Perhaps now that free trade is (almost) in the rearview mirror, Canada can turn its attention to re-energizing the Boundary Waters Treaty. Job one is to demonstrate the value of the treaty to our U.S. colleagues. Job two is to ensure that the principles of the treaty are consistently applied; that no actions on shared lakes and rivers with potential to harm the neighbouring country escape the purview of the treaty.
We can start by promoting the involvement of the commission at an early stage when projects have trans-boundary implications. The commission does not make crazy recommendations; if Alaska alleges harm originating in a B.C. mine, it is not up to B.C. to decide whether or not this ought to be reviewed under the treaty.
If such an allegation is unfounded, the commission will quickly determine so. What better stamp of approval than the imprimatur of the commission? Canada needs to get seriously involved in the Columbia River Treaty negotiations. The U.S. state department is. Also, start taking an interest in the RRVWS project, as there are several unanswered questions related to the degree of protection necessary to safeguard Manitoba waters.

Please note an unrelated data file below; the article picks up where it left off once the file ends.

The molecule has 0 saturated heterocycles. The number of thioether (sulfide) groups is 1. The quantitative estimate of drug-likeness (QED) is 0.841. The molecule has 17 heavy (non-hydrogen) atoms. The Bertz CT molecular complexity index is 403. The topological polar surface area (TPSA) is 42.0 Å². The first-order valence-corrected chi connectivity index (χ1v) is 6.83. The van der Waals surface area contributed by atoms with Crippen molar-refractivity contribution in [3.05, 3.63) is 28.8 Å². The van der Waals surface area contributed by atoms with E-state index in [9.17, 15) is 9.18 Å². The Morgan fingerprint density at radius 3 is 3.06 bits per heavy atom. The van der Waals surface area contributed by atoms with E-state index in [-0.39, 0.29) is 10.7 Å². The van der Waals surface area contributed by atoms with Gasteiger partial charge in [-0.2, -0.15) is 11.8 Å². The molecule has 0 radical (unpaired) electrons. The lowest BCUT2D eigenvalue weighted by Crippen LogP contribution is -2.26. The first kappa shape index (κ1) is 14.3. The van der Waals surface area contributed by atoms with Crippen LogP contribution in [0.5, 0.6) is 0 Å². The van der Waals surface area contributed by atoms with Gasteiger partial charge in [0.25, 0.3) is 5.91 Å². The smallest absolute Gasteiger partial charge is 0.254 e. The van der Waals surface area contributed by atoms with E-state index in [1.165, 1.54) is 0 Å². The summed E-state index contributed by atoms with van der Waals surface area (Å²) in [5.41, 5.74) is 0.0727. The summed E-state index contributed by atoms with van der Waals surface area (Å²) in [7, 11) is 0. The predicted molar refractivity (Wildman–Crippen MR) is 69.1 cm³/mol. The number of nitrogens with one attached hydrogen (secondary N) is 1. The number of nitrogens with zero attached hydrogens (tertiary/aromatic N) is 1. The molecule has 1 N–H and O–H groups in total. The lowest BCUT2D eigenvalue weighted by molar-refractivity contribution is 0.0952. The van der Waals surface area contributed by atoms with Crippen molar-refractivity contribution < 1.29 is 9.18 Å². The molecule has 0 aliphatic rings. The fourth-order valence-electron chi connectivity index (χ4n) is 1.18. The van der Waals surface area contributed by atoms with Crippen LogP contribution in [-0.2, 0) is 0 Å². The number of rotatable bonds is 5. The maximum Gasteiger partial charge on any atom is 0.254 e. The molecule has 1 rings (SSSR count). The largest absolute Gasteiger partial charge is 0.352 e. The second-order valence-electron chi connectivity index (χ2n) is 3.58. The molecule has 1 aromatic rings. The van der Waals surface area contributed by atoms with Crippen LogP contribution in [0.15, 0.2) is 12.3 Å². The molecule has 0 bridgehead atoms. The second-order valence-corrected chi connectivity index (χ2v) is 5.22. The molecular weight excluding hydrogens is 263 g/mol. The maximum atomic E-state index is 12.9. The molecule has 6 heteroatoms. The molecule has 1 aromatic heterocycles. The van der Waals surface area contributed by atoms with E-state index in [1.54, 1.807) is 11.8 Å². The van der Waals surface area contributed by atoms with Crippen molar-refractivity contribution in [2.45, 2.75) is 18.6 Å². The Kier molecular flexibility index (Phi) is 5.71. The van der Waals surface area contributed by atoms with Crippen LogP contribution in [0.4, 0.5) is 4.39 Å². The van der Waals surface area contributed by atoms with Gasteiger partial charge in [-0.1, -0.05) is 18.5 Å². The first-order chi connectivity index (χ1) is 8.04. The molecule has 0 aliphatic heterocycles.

The risk potential is significantly higher than was the case of the Northwest Area Water Supply project (NAWS). Manitoba spent 15 years in U.S. courts, not to stop that project, but to successfully affirm that Canadian concerns had to be taken into account. Had NAWS been reviewed under the treaty, an outcome beneficial to both countries would have been reached years earlier and millions of dollars would have been saved.
And what of Manitoba? It is, of course, unthinkable that our government is sitting on its haunches while pipe is about to be laid that will join the Missouri and Red rivers.
We must assume that provincial officials are in contact with our department of foreign affairs, urging immediate and forceful federal involvement, and also in communication with the Bureau of Reclamation to determine how to relate to its review process.
Hopefully, they will reveal their strategy to us soon.
Norman Brandson was deputy minister of the former Manitoba departments of environment, water stewardship and conservation from 1990 to 2006.